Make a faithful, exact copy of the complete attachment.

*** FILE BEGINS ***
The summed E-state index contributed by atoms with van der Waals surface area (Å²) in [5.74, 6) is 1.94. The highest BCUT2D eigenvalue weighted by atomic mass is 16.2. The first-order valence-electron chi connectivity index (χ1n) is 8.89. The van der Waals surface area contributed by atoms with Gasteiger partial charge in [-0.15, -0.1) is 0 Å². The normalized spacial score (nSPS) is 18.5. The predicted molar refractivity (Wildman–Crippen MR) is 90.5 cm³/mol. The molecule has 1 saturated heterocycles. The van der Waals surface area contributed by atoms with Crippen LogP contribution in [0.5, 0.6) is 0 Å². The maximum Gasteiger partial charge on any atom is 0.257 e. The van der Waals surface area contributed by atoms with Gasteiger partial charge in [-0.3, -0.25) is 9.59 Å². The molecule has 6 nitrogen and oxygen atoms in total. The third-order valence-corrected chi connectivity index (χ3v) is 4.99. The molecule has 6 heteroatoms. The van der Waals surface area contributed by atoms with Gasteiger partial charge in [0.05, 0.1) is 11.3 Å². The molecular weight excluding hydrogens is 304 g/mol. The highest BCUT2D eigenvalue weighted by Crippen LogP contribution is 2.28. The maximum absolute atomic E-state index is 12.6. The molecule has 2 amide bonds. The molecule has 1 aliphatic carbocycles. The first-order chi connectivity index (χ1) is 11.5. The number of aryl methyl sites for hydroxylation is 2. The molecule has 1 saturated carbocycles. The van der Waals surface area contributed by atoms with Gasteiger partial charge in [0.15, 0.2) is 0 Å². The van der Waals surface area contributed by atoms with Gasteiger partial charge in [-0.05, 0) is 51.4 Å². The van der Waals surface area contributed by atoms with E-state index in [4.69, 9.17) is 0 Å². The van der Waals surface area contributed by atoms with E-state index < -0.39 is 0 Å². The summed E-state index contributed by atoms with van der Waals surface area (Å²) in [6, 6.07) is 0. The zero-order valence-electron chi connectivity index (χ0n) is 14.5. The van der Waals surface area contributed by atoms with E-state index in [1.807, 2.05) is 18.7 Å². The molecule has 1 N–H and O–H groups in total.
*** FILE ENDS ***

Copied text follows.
The summed E-state index contributed by atoms with van der Waals surface area (Å²) in [5.74, 6) is 1.94. The highest BCUT2D eigenvalue weighted by atomic mass is 16.2. The first-order valence-electron chi connectivity index (χ1n) is 8.89. The van der Waals surface area contributed by atoms with Gasteiger partial charge in [-0.15, -0.1) is 0 Å². The normalized spacial score (nSPS) is 18.5. The predicted molar refractivity (Wildman–Crippen MR) is 90.5 cm³/mol. The molecule has 1 saturated heterocycles. The van der Waals surface area contributed by atoms with Crippen LogP contribution in [0.5, 0.6) is 0 Å². The maximum Gasteiger partial charge on any atom is 0.257 e. The van der Waals surface area contributed by atoms with Gasteiger partial charge in [-0.3, -0.25) is 9.59 Å². The molecule has 6 nitrogen and oxygen atoms in total. The third-order valence-corrected chi connectivity index (χ3v) is 4.99. The molecule has 6 heteroatoms. The van der Waals surface area contributed by atoms with Gasteiger partial charge in [0.05, 0.1) is 11.3 Å². The molecular weight excluding hydrogens is 304 g/mol. The highest BCUT2D eigenvalue weighted by Crippen LogP contribution is 2.28. The maximum absolute atomic E-state index is 12.6. The molecule has 2 amide bonds. The molecule has 1 aliphatic carbocycles. The first-order chi connectivity index (χ1) is 11.5. The number of aryl methyl sites for hydroxylation is 2. The molecule has 1 saturated carbocycles. The van der Waals surface area contributed by atoms with Gasteiger partial charge in [0.15, 0.2) is 0 Å². The van der Waals surface area contributed by atoms with Gasteiger partial charge in [-0.05, 0) is 51.4 Å². The van der Waals surface area contributed by atoms with E-state index in [4.69, 9.17) is 0 Å². The van der Waals surface area contributed by atoms with E-state index < -0.39 is 0 Å². The summed E-state index contributed by atoms with van der Waals surface area (Å²) in [6, 6.07) is 0. The zero-order valence-electron chi connectivity index (χ0n) is 14.5. The van der Waals surface area contributed by atoms with E-state index in [1.807, 2.05) is 18.7 Å². The molecule has 1 N–H and O–H groups in total.